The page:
Ongoing breed improvements
Since the first lamb dropped in 1998, all Dohnes in Australia have been pedigreeand performance-recorded on a national database run by the NS W Primary Industries Department. The selection index incorporates body weight, fleece weight, fibre diameter, coefficient of variation percentage (CV%) of fibre diameter, muscle and fat depth. The latter two records are now mandatory for all Dohnes and are aimed at providing estimated breeding values (EBVs) to improve carcass quality. The progress in the genetic productivity potential is reflected in the improvement of the average index from 1999 to 2005. Figures 1 and 2 illustrate how successful breeders have been at increasing Dohne numbers and genetic progress despite the last two years of drought. Table 1 shows how the traits involved in meat production (body weight and muscle depth) have improved, while the traits influencing wool quality (FD and CV%) have also improved substantially. This year records of 120 000 South African Dohnes were added to the Australian database to enhance the calculation of breeding values of sheep descended from South African embryos.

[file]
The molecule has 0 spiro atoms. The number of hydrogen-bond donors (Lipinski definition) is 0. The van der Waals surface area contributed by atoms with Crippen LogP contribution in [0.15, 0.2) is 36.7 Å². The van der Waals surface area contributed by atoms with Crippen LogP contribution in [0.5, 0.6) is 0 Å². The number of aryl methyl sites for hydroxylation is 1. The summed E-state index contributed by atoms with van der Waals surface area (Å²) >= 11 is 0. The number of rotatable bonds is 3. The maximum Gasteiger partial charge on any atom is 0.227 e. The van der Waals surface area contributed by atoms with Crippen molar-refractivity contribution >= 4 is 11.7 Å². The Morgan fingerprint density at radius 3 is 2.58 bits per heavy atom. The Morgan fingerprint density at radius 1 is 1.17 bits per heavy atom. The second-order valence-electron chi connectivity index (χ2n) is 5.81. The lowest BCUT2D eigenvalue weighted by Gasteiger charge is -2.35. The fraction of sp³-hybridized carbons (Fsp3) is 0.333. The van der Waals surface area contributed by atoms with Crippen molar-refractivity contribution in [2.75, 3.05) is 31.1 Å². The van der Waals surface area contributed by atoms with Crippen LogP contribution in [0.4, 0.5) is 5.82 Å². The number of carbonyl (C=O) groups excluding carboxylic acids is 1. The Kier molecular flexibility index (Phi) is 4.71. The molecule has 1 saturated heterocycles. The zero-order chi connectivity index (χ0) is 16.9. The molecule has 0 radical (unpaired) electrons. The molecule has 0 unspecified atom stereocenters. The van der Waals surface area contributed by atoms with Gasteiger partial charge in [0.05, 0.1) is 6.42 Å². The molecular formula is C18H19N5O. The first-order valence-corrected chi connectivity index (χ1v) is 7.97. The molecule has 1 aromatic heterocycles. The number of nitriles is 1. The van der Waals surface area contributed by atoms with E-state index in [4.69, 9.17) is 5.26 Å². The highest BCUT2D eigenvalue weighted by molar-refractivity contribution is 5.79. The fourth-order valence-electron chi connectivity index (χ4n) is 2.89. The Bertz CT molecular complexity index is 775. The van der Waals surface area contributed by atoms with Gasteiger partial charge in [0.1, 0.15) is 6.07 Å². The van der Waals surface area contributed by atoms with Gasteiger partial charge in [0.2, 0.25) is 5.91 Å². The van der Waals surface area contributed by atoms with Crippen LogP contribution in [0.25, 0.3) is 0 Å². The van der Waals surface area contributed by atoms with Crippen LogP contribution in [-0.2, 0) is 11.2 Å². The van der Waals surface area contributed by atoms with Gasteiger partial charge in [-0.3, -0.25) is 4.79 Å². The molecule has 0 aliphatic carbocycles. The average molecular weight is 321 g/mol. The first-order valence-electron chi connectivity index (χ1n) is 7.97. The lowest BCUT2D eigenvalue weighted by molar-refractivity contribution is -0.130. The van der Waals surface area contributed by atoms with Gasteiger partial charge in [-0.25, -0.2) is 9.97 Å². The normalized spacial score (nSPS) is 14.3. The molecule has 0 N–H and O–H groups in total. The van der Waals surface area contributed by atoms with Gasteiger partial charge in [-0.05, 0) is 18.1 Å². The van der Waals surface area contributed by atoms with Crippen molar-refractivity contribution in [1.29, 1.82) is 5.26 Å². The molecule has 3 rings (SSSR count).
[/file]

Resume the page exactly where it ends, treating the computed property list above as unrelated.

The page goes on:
Recently the Australian Wool Exchange (AWEX) introduced a new national Wool Classers’ Code of Practice, which requires wool shorn from Dohne and SA Mutton Merino sheep to carry the words DOHNE and SAMM stencilled on the bales. While Dohne wool is listed together with other Merino wool in the lowest-risk category for dark and medullated fibre, it is unclear why AWEX felt it necessary to take this step. Evidence emerging from wool tests and sale results indicates that Merino wool from Dohnes is identical to average Merino lots and often superior in terms of FD , CV% and the comfort factor (CF). Tests on large lots of Dohne wool indicate that, in terms of dark and medullated fibre, it is comparable to the very best Merino wool available in the industry. However, the Australian Dohne Breeders’ Association has accepted this ruling as a positive marketing tool. They have launched a campaign to promote the breed by testing all Dohne sale lots for dark fibre and medullation, and compiling a database of average FD , CV and CF. The evidence that emerged confirms that the Dohne ranks amongst the most efficient and productive sheep breeds in the world, unique in its ability to produce both prime lamb and elite fine wool – an achievement South Africa can be very proud of. Contact Cameron McMaster at [email protected].